The Marigold Sari #diasporaloves
This is the story of a magical sari born out of a collaboration between Hema Shroff Patel of Amba Weave, Rehwa Textiles in Maheshwar, and Adiv Pure Nature, a natural dyeing studio in Mumbai. Safe to say, this is a textile all stars sari right here.
Hema calls this the Puja Sari, I call it the Marigold Sari, and with Diwali right around the corner- it's also the *ultimate* Diwali Sari. When Hema first told me about the story behind this sari, I knew immediately that I wanted to document it for this blog- I mean, it's the stuff that #turmericyellow dreams are made of.
So in the early weeks of Mumbai monsoon, I had the pleasure of spending a damp afternoon with Hema Shroff Patel, the designer and founder of Amba Weave, and part of the design committee for Rehwa Society. We trekked to the Adiv Studio in Andheri, documented the process of the sari being dyed from start to finish, and then draped Hema in the golden hued cloth, and took it for a little spin to the Siddhivinayak temple where the marigolds for the dye are collected every week instead of being thrown out. Talk about coming full circle!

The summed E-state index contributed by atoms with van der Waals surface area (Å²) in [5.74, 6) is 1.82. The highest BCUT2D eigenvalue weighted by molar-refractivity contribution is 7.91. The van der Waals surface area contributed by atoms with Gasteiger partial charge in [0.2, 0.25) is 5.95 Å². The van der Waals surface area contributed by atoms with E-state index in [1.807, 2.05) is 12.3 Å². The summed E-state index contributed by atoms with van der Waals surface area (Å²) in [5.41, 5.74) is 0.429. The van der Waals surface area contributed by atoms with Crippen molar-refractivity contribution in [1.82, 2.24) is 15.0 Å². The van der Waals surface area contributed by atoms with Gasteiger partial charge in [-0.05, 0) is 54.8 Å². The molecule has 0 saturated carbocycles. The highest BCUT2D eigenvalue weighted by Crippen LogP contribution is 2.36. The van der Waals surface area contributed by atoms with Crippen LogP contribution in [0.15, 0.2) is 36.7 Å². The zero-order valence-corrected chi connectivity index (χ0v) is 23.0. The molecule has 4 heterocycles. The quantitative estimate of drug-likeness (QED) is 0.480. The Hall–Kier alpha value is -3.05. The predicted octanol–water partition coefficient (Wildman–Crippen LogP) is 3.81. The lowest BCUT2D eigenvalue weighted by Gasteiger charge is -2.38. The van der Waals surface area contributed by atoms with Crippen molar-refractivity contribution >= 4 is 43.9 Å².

Rehwa Society, is a non-profit textile foundation and weaver's cooperative, founded by Richard and Sally Holkar in Maheshwar in 1979. They're known for weaving beautiful, traditional handloom saris, with traditional Maheshwari borders. That iconic textile, coupled with Hema's design sensibility and Adiv's vibrant natural dyes, made for such a seamless collaboration.
For me, the magic of Adiv's natural dyeing methods is their commitment to the most ingenious sourcing and the story that comes with it. Twice a week every week, they've developed a system where they pick up discarded marigolds from the Siddhivinayak Temple- the flowers that have been used by temple visitors as holy offerings, and part of the puja (act of worship)- are collected and transformed into a vibrant yellow natural dye. To me, there's so much beauty in the knowledge that the process of creating the sari itself becomes a puja, or a celebration of origins and worship and local resourcefulness.
Especially around Diwali, women all over the India pull out "that puja sari"- the fantastically bright sari in an auspicious color of turmeric, chillies or saffron that indicates that it's truly the best time of year. To me, the marigold sari, and the process of putting together this story was a small and touching reminder of home, and of the beauty and community that can arise from creative collaborations like this one.
PS - A big thank you to Hema Masi - for being a godmother, the most graceful sari model, and such a force of nature in all things textile x design x India. Honored to be raised amidst you and the inspirational women you surround yourself with.
PPS - The Sari Series launched today too! It's an incredible digital anthology documenting India’s regional sari drapes through short films, and a huge feat of art and textile history put together by Border and Fall! Check it out! <3